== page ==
You Ticked A Box

You ticked a box, and now you’re here. Just thinking about how fast you went from high school to college is daunting but you might not have given it a ...

Aug 30, 2014

You ticked a box, and now you’re here. Just thinking about how fast you went from high school to college is daunting but you might not have given it a second thought. You always knew you wanted to come here or you might not have had another choice financially. Maybe you just wanted to try something new and thought “why not?” For different reasons, from various backgrounds and with a wide range of goals and aspirations, we all ended up in the same place — and a strange one at that. We come having lived through approximately twenty years of our lives and are expected to start anew. Yet we can’t help but glance over our shoulders and stare at our past from an ambiguous distance, almost dragged down by all the experiences that we’ve accumulated. Focusing on your present situation and your personal needs will help you overcome what can be a profoundly alienating experience.
It is easy to feel lost or misplaced but many feel the same way. Like our past, our experiences here range the whole spectrum of satisfaction: there are those who have found themselves, those who feel lost in this strange land and those who aren’t really sure what to think of it. Not only are most of us in a foreign culture, but we are also in a peculiar state of isolation, broken only by those who seek adventure more arduously.
We get here and are swarmed with ideals, but very soon a sandstorm of doubt is thrown into our faces. Is it fine to forget those we’ve left behind, and to become someone different in a place where no one knows who we once were? Is it okay not to immerse ourselves entirely in our new community for fear of being swallowed up by novelty? Is it alright if we are unhappy, or on the contrary, much happier than others around us? As a collective of scholars, it is safe to say we tend to overthink things, whether we show it or not. Moderation, in every sense of the word, can only help.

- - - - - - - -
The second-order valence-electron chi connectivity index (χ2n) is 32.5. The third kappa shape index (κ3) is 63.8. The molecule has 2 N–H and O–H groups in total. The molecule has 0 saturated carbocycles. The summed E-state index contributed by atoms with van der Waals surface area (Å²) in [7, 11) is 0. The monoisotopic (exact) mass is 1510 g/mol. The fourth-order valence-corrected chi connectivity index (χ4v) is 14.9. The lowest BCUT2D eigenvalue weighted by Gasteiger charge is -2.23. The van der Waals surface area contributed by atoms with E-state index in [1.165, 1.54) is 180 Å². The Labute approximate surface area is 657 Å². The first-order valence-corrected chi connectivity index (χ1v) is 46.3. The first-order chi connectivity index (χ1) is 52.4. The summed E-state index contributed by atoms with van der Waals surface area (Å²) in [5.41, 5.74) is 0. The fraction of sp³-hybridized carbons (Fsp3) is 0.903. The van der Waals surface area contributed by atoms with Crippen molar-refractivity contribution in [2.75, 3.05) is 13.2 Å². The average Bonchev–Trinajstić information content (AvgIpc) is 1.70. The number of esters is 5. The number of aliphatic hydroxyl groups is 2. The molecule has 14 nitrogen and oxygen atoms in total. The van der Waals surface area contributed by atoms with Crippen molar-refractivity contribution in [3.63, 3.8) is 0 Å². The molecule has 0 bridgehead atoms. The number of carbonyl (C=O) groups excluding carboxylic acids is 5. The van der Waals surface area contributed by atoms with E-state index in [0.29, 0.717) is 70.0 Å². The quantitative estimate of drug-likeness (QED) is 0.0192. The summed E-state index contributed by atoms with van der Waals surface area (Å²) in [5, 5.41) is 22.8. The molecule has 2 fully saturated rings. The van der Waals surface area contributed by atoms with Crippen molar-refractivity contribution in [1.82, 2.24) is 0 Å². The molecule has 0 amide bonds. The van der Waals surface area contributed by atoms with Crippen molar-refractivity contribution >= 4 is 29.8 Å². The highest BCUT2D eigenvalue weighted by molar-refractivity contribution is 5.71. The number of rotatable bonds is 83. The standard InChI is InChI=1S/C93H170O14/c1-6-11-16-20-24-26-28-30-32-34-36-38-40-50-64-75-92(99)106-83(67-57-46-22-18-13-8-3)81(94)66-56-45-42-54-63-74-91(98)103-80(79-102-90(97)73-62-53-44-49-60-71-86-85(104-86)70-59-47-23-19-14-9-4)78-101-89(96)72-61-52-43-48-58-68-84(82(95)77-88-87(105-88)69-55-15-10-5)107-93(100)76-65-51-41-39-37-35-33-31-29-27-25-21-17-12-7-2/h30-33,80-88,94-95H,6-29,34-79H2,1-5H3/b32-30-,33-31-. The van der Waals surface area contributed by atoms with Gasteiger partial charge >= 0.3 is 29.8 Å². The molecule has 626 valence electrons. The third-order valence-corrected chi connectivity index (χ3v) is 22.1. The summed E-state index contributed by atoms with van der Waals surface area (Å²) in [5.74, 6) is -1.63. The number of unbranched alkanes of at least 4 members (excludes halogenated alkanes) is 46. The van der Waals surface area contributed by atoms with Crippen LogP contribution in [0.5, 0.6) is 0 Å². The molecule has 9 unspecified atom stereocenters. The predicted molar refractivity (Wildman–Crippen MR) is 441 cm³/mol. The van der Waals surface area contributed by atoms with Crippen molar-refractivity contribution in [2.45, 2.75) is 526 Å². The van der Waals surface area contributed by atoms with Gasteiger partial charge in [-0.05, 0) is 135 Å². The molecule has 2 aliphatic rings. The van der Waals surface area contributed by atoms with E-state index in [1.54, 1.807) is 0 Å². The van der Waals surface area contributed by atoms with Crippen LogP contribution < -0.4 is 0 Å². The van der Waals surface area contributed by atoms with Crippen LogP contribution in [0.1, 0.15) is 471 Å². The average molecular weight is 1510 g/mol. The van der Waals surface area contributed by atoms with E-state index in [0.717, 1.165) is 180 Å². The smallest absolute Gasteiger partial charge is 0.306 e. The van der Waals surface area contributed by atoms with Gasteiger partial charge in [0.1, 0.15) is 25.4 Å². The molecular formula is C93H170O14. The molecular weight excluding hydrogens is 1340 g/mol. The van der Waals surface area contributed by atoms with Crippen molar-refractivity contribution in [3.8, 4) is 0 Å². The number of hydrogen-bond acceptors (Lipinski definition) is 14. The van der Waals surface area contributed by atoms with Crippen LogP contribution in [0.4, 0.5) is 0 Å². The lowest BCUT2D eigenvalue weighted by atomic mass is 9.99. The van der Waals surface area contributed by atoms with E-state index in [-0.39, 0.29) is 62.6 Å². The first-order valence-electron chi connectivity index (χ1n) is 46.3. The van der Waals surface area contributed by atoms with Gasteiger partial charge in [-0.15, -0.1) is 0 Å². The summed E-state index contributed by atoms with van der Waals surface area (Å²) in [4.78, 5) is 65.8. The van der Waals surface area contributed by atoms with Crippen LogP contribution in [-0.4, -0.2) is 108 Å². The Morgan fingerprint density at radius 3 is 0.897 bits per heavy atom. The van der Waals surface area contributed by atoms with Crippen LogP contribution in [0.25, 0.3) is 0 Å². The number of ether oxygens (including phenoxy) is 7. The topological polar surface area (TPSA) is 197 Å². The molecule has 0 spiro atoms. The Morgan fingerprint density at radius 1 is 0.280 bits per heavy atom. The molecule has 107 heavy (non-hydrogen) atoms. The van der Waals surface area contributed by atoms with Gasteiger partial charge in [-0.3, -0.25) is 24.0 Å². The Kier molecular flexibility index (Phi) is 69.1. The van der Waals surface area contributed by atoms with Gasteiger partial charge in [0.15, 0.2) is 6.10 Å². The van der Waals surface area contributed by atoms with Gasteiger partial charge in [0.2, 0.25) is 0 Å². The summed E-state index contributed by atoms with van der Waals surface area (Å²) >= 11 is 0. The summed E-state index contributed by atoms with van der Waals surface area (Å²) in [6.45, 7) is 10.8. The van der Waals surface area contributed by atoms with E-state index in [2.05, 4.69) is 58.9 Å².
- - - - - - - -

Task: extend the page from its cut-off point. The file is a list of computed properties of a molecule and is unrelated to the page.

Even if you aren’t limited by your early mistakes, getting a good start will always help you get into the flow of things, whether academically or socially. Don’t be afraid. Don’t be too confident. Don’t wake up halfway through the semester. The beginning of your time here will anchor the way you perceive your first semester, if not your first year. Above all, make sure you build a strong support system and find friends whom you know will be there when things aren’t going great. We all start on the same level here and even though it is a terrifying game of trust, a few failed attempts at friendships will bring about other stronger ones. You’ll find students in your class who share your interests but you’ll also meet upperclassmen who might introduce you to new passions. And if you’re brave enough, there are even people outside the university who will considerably change the way you experience the city.
However, sometimes we have to know how to make tough choices. If you’ve carefully considered your situation and have come to the conclusion that our school is not the place for you, that you would be healthier somewhere else, then do not be afraid to change paths or take a break. We may all be very academic but we are people before we are students. Unfortunately, the distinction is often a very blurry one at our university. But even if your first day, your first week or your first month isn’t great, or is utterly disappointing, don’t close yourself off to the possibility of your experience getting better.
Really. You’d be surprised how much this place grows on you. Just because you ticked a box.
Alex Bagot is a contributing writer.  Email him at
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